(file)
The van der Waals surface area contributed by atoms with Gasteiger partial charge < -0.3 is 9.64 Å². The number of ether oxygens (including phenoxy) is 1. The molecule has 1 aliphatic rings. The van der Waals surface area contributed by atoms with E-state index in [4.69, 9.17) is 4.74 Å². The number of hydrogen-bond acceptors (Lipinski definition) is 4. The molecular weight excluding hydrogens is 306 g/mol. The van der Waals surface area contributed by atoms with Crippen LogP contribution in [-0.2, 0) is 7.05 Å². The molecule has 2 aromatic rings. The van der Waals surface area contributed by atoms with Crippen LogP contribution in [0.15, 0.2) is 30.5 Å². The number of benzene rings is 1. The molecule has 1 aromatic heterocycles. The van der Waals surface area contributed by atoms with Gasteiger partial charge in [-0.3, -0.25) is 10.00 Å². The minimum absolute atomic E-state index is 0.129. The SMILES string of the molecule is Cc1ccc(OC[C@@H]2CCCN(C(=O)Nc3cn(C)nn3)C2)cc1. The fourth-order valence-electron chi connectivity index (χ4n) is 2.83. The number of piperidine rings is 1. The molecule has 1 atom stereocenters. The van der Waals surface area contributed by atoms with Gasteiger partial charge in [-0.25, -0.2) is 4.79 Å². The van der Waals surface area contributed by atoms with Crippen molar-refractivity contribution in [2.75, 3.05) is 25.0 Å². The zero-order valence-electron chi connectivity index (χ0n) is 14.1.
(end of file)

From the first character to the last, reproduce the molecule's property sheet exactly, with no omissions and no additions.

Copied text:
The van der Waals surface area contributed by atoms with Gasteiger partial charge < -0.3 is 9.64 Å². The number of ether oxygens (including phenoxy) is 1. The molecule has 1 aliphatic rings. The van der Waals surface area contributed by atoms with E-state index in [4.69, 9.17) is 4.74 Å². The number of hydrogen-bond acceptors (Lipinski definition) is 4. The molecular weight excluding hydrogens is 306 g/mol. The van der Waals surface area contributed by atoms with Crippen LogP contribution in [-0.2, 0) is 7.05 Å². The molecule has 2 aromatic rings. The van der Waals surface area contributed by atoms with Crippen LogP contribution in [0.15, 0.2) is 30.5 Å². The number of benzene rings is 1. The molecule has 1 aromatic heterocycles. The van der Waals surface area contributed by atoms with Gasteiger partial charge in [-0.3, -0.25) is 10.00 Å². The minimum absolute atomic E-state index is 0.129. The SMILES string of the molecule is Cc1ccc(OC[C@@H]2CCCN(C(=O)Nc3cn(C)nn3)C2)cc1. The fourth-order valence-electron chi connectivity index (χ4n) is 2.83. The number of piperidine rings is 1. The molecule has 1 atom stereocenters. The van der Waals surface area contributed by atoms with Gasteiger partial charge in [-0.25, -0.2) is 4.79 Å². The van der Waals surface area contributed by atoms with Crippen molar-refractivity contribution in [2.75, 3.05) is 25.0 Å². The zero-order valence-electron chi connectivity index (χ0n) is 14.1.